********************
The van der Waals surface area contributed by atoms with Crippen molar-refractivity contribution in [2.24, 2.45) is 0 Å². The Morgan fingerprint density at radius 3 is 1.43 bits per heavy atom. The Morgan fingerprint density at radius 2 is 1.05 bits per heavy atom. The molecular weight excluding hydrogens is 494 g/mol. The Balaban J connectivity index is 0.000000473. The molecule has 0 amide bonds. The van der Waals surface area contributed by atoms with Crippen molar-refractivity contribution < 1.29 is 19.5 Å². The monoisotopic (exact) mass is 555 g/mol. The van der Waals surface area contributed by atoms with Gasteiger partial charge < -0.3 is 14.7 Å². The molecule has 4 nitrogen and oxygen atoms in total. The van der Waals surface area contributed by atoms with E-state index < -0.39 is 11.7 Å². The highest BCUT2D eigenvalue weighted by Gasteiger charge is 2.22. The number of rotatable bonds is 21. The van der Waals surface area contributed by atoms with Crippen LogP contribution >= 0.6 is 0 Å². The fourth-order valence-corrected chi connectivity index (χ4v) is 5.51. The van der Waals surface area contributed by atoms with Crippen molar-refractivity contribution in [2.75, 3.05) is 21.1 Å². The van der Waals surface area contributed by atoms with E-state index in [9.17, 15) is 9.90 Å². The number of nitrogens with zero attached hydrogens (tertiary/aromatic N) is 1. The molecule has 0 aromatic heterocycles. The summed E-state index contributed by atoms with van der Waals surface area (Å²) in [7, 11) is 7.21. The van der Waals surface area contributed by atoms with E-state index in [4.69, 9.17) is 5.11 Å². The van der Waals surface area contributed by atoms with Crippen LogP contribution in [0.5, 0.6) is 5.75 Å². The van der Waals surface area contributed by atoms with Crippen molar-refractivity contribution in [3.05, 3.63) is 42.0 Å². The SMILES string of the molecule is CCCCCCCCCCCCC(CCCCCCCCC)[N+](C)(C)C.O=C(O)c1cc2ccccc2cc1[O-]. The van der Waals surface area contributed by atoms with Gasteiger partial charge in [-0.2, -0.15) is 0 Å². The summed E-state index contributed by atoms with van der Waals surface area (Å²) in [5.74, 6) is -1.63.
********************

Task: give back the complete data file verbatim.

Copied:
The van der Waals surface area contributed by atoms with Crippen molar-refractivity contribution in [2.24, 2.45) is 0 Å². The Morgan fingerprint density at radius 3 is 1.43 bits per heavy atom. The Morgan fingerprint density at radius 2 is 1.05 bits per heavy atom. The molecular weight excluding hydrogens is 494 g/mol. The Balaban J connectivity index is 0.000000473. The molecule has 0 amide bonds. The van der Waals surface area contributed by atoms with Crippen molar-refractivity contribution < 1.29 is 19.5 Å². The monoisotopic (exact) mass is 555 g/mol. The van der Waals surface area contributed by atoms with Gasteiger partial charge < -0.3 is 14.7 Å². The molecule has 4 nitrogen and oxygen atoms in total. The van der Waals surface area contributed by atoms with E-state index < -0.39 is 11.7 Å². The highest BCUT2D eigenvalue weighted by Gasteiger charge is 2.22. The number of rotatable bonds is 21. The van der Waals surface area contributed by atoms with Crippen LogP contribution >= 0.6 is 0 Å². The fourth-order valence-corrected chi connectivity index (χ4v) is 5.51. The van der Waals surface area contributed by atoms with Crippen molar-refractivity contribution in [2.75, 3.05) is 21.1 Å². The van der Waals surface area contributed by atoms with E-state index in [9.17, 15) is 9.90 Å². The number of nitrogens with zero attached hydrogens (tertiary/aromatic N) is 1. The molecule has 0 aromatic heterocycles. The summed E-state index contributed by atoms with van der Waals surface area (Å²) in [7, 11) is 7.21. The van der Waals surface area contributed by atoms with E-state index in [4.69, 9.17) is 5.11 Å². The van der Waals surface area contributed by atoms with Crippen LogP contribution in [0.5, 0.6) is 5.75 Å². The van der Waals surface area contributed by atoms with Crippen molar-refractivity contribution in [3.05, 3.63) is 42.0 Å². The SMILES string of the molecule is CCCCCCCCCCCCC(CCCCCCCCC)[N+](C)(C)C.O=C(O)c1cc2ccccc2cc1[O-]. The van der Waals surface area contributed by atoms with Gasteiger partial charge in [-0.2, -0.15) is 0 Å². The summed E-state index contributed by atoms with van der Waals surface area (Å²) in [5.74, 6) is -1.63.